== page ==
We seek to convey to you an understanding of the biology of the insects, in particular their physiology, feeding biology, mating and reproductive behaviour, and the evolution of social behaviour. We will show how the study of insects contributes to our understanding of broad principles of evolutionary biology, and provide students with direct experience of handling, observing and studying living insects.
Insects are the most abundant and successful group of land animals. The course will outline the secret of the insects' success by a detailed study of their design and the adaptations of this design to an enormous diversity of lifestyles.
The lectures will cover the insect cuticle, respiration, water balance and locomotion; insect parasitoids; mating strategies; and the evolution of insect societies.
Aims and Overview
The lectures aim to introduce the vertebrates and their complexity, disparity, and diversity, as well as outline their fundamental structures, common inheritance and unique specialisations. Through a synthesis of evolutionary and developmental studies, combining information from living and fossil species, the course aims to provide a good working knowledge of vertebrate anatomy and evolution. Practical classes complement the lecture material and also aim to teach skills of observation and interpretation using laboratory specimens and the collections of the Museum of Zoology.
In this section of Animal Biology, we ask questions such as: What are the vertebrates? How are they put together? How do they fit into the Tree of Life? In addressing these questions, we discover more about ourselves and learn about the patterns and processes of evolution which underlie the whole of biology.
In lectures 1-6, the major evolutionary relationships of vertebrates will be introduced and will be used as a framework to illustrate the evolution and development of major tissue systems. Embryological, fossil, and modern anatomical data will be introduced to reveal the histories of skeletal, muscular, nervous, respiratory, circulatory, and sensory systems. In Lectures 7-12 we focus on amniotes to consider how a common set of embryological features unifies an otherwise very diverse array of vertebrates. Topics include amniote diversity, the evolution of viviparity, circulatory and respiratory systems, metabolism, feeding mechanisms, and hearing. Examples are drawn from both living and fossil amniote clades.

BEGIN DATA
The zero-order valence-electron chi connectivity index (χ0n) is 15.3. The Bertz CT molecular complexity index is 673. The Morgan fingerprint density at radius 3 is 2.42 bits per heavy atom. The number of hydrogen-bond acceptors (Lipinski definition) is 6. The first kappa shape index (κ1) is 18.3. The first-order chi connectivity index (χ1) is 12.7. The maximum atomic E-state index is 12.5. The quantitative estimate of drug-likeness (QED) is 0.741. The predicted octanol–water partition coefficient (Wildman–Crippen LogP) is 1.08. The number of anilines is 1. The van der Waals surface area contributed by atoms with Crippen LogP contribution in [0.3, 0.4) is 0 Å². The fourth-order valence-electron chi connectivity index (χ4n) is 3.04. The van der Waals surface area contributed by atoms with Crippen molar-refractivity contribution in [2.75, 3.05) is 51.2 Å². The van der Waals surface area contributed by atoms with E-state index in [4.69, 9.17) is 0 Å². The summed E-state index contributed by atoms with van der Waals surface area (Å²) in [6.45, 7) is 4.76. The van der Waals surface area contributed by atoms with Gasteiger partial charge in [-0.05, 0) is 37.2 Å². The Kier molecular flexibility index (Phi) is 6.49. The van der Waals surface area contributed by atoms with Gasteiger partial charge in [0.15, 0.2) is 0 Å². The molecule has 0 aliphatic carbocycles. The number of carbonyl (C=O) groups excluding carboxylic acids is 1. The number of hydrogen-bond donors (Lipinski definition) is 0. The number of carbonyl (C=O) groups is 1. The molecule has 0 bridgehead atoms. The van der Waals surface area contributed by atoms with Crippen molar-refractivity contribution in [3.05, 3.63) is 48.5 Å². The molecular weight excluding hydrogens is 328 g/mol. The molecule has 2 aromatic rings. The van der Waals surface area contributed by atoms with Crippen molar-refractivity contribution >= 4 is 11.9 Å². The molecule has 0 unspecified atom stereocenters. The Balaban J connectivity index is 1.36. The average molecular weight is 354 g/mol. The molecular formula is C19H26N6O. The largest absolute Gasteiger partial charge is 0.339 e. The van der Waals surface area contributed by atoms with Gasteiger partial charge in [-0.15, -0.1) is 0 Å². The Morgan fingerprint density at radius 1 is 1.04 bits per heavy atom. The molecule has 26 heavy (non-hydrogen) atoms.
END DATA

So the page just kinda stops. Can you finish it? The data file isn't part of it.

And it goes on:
The lectures in both halves of the course are backed-up by practical classes designed to teach the elements of vertebrate structure, function and diversity.
Aims and Overview
This module will review the fundamental theories underlying evolutionary biology and consider the methods available to interpret, understand and predict the pattern and process of evolution. An understanding of evolutionary processes is of fundamental importance in Animal Biology. Here, we will investigate how organisms evolve at both phenotypic and genotypic levels, building up from models of evolution in populations to large-scale macroevolutionary patterns. We will examine the mechanisms of adaptation in populations involving single or multiple loci and how these can lead to predictions of future evolutionary change. In the final series of lectures we will discuss the powerful methodology that has been developed to uncover phylogenetic relationships among organisms, and the patterns and processes of character evolution.
The practicals will provide an introduction to some commonly used methods to reconstruct phylogenies and investigate evolution in a comparative framework.